Trever began finding that peace one Sunday afternoon at the Lawrence Street Shelter. "They'd crank up this gospel music.... I sat there thinking about things and meditating," he remembers.

His struggle with alcohol began when he was a child. "My mother and father were both alcoholics," he continues, shaking his head. "It was prevalent in my home. I didn't realize there was a problem with drinking all the time. That's what I knew as normal." Trever started a steady habit of drinking when he was thirteen years old.

"It didn't register as an issue until I started my family," he admits. It wasn't just his life he was affecting; it was the lives of his wife and two boys. When he was thirty-five years old, he finally admitted that he was an alcoholic.

In 2011, he was involved in a domestic violence incident resulting in a court-ordered separation from his family. "They wanted me to prove that I could take care of my issues and be a good father and husband before I could live with my family again," he says.

But that left Trever homeless, without a job and still struggling with alcoholism.

The first time he came to Denver Rescue Mission he declined the invitation to enter the New Life Program. "I told them I couldn't be away from my family that long." He stayed at the Lawrence Street Shelter until he found a more suitable program, but he soon relapsed. Eventually, Trever found a program where he remained sober for fifteen months.

While he struggled to remain sober, his wife, Cathy, was advised to divorce him. People told her Trever would never change, and for a time she agreed. "That was really a turning point in my recovery," he says. "I quit worrying about the relationship and focused on me." Cathy saw the changes and could tell something was different. She decided against the divorce and took some counseling on marriage and communication, discovering ways she could help rebuild their relationship. "She's still very supportive. She's awesome," he says smiling.

But just being sober wasn't enough.

Trever was afraid of replacing alcohol with other bad habits, a bad attitude, or worse relapsing. "It was hard to stay sober," he says strongly. "I knew that I was going to relapse again if I didn't get help."

That's when he remembered the New Life Program at Denver Rescue Mission. "It was a paradigm shift," he says. "I went from saying, 'I can't be away from my family that long' to 'I need to be away from my family that long.' I needed to take the time to be successful in recovery."

He joined the New Life Program to get his GED and better employment, assuming those things would help him stay sober, but he soon realized the real reason he needed help. "I need to quit this inner battle," he says pointing to his head. "It's like there's two different people in me. There's the me that wants to drink—he's a tough son of a gun," he said laughing. "And there's the sober me… I realized inner peace was what I was missing."

Trever began finding that peace one Sunday afternoon at the Lawrence Street Shelter. "They'd crank up this gospel music… I sat there thinking about things and meditating," he remembers. Something came over him in that moment and he began to cry. "It wasn't because I was sad or anything—it was a good cry. It was uncontrollable." He tried to hide it, but a Mission staff member saw him and later told him, "You know, crying isn't always bad." Trever responded smiling, "Yeah, I know. That was a good cry."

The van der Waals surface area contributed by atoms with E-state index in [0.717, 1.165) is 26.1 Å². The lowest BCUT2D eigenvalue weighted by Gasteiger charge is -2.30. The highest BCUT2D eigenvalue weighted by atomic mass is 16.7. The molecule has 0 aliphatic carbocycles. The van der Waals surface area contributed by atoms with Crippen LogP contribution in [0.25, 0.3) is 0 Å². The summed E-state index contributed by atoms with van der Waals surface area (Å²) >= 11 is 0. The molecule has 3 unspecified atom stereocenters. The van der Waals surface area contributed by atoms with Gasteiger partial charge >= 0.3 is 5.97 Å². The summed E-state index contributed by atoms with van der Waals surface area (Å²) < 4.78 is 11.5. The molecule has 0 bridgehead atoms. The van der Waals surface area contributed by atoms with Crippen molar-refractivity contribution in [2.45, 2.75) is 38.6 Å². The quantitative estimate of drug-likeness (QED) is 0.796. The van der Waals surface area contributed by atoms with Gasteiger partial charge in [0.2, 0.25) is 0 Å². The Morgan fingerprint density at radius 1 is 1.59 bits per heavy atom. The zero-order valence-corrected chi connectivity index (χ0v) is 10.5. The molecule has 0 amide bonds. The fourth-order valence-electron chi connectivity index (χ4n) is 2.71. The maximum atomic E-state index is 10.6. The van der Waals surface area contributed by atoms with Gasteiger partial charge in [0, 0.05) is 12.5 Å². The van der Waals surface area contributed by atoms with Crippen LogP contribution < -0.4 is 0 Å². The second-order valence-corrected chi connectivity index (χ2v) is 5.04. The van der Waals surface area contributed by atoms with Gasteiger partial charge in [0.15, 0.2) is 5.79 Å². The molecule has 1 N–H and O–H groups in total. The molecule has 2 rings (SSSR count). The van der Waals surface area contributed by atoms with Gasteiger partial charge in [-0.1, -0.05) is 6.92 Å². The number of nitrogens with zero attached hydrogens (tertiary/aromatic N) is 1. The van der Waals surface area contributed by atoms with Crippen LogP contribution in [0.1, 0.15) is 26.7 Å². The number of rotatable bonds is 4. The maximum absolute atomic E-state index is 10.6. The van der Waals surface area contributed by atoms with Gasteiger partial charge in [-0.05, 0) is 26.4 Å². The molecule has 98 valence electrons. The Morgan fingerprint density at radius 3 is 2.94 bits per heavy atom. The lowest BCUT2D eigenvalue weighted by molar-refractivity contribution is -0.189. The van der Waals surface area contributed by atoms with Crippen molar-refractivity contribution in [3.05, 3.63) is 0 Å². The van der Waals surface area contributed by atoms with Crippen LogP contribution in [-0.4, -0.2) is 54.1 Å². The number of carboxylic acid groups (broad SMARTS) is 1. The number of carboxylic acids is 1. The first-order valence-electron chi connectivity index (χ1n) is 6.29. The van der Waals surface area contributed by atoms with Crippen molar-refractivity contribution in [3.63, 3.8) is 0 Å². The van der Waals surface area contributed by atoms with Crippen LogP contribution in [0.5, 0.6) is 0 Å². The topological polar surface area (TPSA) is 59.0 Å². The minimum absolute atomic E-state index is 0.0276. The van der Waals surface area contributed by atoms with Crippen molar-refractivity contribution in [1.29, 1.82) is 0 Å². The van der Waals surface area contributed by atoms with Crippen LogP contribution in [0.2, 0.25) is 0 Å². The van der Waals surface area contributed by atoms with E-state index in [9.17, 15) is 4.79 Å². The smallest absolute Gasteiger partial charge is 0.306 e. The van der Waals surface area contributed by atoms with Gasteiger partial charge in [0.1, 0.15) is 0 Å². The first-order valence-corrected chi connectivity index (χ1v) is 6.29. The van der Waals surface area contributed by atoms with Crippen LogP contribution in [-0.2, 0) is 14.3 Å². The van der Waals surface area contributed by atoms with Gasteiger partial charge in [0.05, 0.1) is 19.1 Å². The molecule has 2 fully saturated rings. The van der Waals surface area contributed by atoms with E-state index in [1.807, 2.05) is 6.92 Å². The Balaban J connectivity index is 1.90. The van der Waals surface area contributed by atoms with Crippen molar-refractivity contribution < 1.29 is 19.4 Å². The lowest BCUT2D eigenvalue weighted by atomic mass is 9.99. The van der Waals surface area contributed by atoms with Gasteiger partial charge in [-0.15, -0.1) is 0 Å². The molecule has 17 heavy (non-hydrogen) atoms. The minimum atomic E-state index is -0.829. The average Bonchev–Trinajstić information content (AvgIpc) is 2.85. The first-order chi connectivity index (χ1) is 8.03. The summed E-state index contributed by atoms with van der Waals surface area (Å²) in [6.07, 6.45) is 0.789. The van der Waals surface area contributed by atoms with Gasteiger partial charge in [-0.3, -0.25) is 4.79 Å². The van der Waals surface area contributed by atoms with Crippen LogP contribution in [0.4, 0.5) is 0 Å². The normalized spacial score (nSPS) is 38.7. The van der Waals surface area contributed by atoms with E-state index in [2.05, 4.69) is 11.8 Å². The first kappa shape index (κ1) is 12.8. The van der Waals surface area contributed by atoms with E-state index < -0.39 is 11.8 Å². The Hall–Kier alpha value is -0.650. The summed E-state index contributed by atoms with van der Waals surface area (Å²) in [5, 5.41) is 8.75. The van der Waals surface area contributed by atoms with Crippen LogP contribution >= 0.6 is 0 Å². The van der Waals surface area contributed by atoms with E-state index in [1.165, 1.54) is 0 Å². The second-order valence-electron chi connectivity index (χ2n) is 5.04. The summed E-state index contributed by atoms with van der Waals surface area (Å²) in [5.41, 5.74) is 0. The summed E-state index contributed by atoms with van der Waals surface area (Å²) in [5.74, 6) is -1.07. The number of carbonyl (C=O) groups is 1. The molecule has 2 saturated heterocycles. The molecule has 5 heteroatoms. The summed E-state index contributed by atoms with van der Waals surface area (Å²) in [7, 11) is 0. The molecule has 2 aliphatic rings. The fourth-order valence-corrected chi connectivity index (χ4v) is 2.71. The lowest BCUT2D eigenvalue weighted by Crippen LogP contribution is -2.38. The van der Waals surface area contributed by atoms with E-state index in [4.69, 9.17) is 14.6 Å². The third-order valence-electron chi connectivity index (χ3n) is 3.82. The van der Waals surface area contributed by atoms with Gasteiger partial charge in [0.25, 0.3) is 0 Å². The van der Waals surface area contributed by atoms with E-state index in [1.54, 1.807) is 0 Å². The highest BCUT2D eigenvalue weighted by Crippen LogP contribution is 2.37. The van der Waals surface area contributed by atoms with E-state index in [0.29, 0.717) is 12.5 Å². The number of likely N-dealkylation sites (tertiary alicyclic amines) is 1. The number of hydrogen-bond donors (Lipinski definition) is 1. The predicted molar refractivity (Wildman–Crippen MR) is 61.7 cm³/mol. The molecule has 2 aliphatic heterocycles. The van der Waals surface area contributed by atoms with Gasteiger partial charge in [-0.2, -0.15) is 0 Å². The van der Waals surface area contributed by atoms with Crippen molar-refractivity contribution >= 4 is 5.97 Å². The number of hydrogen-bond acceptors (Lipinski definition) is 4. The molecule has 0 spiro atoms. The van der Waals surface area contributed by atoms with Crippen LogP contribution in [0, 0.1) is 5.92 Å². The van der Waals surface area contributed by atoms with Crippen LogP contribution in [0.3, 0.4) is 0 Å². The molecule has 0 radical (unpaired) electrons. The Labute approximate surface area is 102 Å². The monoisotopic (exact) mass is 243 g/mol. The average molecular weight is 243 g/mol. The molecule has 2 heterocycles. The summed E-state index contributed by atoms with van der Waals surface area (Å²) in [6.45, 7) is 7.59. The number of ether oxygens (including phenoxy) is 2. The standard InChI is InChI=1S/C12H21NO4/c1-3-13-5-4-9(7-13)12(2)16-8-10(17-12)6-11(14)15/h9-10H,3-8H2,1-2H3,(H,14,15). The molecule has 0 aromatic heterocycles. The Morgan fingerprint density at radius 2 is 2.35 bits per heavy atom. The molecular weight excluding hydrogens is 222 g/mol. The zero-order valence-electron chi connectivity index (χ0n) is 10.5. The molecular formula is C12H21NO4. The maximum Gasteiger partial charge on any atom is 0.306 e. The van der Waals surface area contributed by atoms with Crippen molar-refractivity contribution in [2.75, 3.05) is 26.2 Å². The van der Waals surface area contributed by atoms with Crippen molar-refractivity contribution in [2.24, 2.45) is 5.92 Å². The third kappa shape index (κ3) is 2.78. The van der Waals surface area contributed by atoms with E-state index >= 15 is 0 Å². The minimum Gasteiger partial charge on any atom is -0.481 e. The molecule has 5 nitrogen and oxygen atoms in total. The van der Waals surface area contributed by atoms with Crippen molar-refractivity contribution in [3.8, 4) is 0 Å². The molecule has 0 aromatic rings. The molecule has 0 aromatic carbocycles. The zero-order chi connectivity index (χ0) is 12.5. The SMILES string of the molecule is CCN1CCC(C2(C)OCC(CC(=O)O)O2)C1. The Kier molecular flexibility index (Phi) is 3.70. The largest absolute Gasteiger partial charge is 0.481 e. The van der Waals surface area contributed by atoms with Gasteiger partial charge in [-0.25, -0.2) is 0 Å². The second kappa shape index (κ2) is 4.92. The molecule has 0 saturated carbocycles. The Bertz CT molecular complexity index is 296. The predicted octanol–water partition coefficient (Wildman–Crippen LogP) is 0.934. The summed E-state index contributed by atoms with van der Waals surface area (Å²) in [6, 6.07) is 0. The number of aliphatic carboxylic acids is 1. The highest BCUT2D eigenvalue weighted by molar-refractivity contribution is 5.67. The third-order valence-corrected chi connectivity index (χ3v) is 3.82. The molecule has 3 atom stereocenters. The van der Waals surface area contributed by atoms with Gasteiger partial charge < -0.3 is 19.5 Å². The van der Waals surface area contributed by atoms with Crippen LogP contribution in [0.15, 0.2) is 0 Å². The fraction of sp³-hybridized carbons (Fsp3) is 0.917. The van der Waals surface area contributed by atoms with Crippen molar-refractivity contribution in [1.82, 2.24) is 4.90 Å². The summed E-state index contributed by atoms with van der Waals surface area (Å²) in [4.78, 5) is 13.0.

Since that moment, Trever feels he's been divinely guided in the steps he's taking. "I definitely had a feeling of guidance when I made the decision to come back and do the Program."

As he joyfully accepts his GED at the Mission graduation ceremony, the crowd cheers him on like Broncos fans watching a winning touchdown. He says the accomplishment is encouraging. "All those years of drinking, I spent a lot of time beating myself down. I didn't feel like I could do anything. Now I have more confidence. That drinking side of me is losing ground. The other guy—the sober me—is stronger," he says with a satisfied sigh. "I feel good about life rather than 'iffy at best'."

Entering his final phase of the New Life Program, Trever is looking forward to the future and being with his family again. "Life is just easier.

I realize now, I've taken the right steps to be successful in recovery and in the end still be the same guy that everybody liked—not some jerk that just quit drinking," he laughed.

While his GED accomplishment takes center stage at graduation, it's only part of Trever's story. His journey to find true peace is just beginning.

Trever opened his heart to his need for a spiritual change that Sunday at the Lawrence Street Shelter. As he interacts with Mission staff and continues Bible studies and other spiritual development goals in the program, we pray he will experience the kind of true inner peace that can only come from a relationship with Jesus. And he's not alone. There are more than 100 other guys like him in the New Life Program, each with their own story and spiritual needs.

Thank you for making Trever's graduation and journey to find true peace possible. Because of your support, we're able to reach out to people like Trever, give them the tools and confidence to build a better life and help them discover their real need for spiritual renewal through a life-changing encounter with Jesus.

CLN February 2015

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Trever's story was featured in the February 2015 issue of Changing Lives titled "Seeking Success, Finding Peace."

Also in this issue:

  • Letter from the CEO
  • Graduation at the Mission
  • Christmas at the Mission
  • 2015 Best Chsitian Workplaces Award
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